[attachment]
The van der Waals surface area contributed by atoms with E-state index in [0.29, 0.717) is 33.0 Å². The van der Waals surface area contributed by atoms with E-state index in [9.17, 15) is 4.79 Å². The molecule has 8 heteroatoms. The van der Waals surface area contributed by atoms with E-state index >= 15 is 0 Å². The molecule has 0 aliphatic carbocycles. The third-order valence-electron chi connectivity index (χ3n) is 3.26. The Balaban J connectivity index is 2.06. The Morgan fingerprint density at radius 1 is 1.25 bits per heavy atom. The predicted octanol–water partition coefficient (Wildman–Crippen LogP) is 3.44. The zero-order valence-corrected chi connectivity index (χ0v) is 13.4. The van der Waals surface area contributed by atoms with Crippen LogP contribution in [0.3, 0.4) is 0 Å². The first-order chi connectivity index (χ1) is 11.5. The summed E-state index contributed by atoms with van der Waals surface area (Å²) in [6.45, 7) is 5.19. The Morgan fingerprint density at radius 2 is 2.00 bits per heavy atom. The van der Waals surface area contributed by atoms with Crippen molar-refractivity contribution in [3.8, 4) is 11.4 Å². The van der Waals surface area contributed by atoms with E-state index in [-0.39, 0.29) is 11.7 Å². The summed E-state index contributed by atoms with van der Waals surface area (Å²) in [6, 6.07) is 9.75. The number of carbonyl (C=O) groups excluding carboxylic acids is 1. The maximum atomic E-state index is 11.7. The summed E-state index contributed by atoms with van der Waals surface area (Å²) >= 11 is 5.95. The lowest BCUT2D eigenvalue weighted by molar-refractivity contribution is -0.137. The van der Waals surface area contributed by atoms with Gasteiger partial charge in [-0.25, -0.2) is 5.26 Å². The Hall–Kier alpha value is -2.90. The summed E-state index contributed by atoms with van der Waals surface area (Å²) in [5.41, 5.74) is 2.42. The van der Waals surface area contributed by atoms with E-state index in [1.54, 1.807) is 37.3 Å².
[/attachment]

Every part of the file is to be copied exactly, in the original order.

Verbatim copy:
The van der Waals surface area contributed by atoms with E-state index in [0.29, 0.717) is 33.0 Å². The van der Waals surface area contributed by atoms with E-state index in [9.17, 15) is 4.79 Å². The molecule has 8 heteroatoms. The van der Waals surface area contributed by atoms with E-state index >= 15 is 0 Å². The molecule has 0 aliphatic carbocycles. The third-order valence-electron chi connectivity index (χ3n) is 3.26. The Balaban J connectivity index is 2.06. The Morgan fingerprint density at radius 1 is 1.25 bits per heavy atom. The predicted octanol–water partition coefficient (Wildman–Crippen LogP) is 3.44. The zero-order valence-corrected chi connectivity index (χ0v) is 13.4. The van der Waals surface area contributed by atoms with Crippen LogP contribution in [0.3, 0.4) is 0 Å². The first-order chi connectivity index (χ1) is 11.5. The summed E-state index contributed by atoms with van der Waals surface area (Å²) in [6.45, 7) is 5.19. The Morgan fingerprint density at radius 2 is 2.00 bits per heavy atom. The van der Waals surface area contributed by atoms with Crippen molar-refractivity contribution in [3.8, 4) is 11.4 Å². The van der Waals surface area contributed by atoms with E-state index in [-0.39, 0.29) is 11.7 Å². The summed E-state index contributed by atoms with van der Waals surface area (Å²) in [6, 6.07) is 9.75. The number of carbonyl (C=O) groups excluding carboxylic acids is 1. The maximum atomic E-state index is 11.7. The summed E-state index contributed by atoms with van der Waals surface area (Å²) >= 11 is 5.95. The lowest BCUT2D eigenvalue weighted by molar-refractivity contribution is -0.137. The van der Waals surface area contributed by atoms with Gasteiger partial charge in [-0.25, -0.2) is 5.26 Å². The Hall–Kier alpha value is -2.90. The summed E-state index contributed by atoms with van der Waals surface area (Å²) in [5.41, 5.74) is 2.42. The van der Waals surface area contributed by atoms with E-state index in [1.54, 1.807) is 37.3 Å².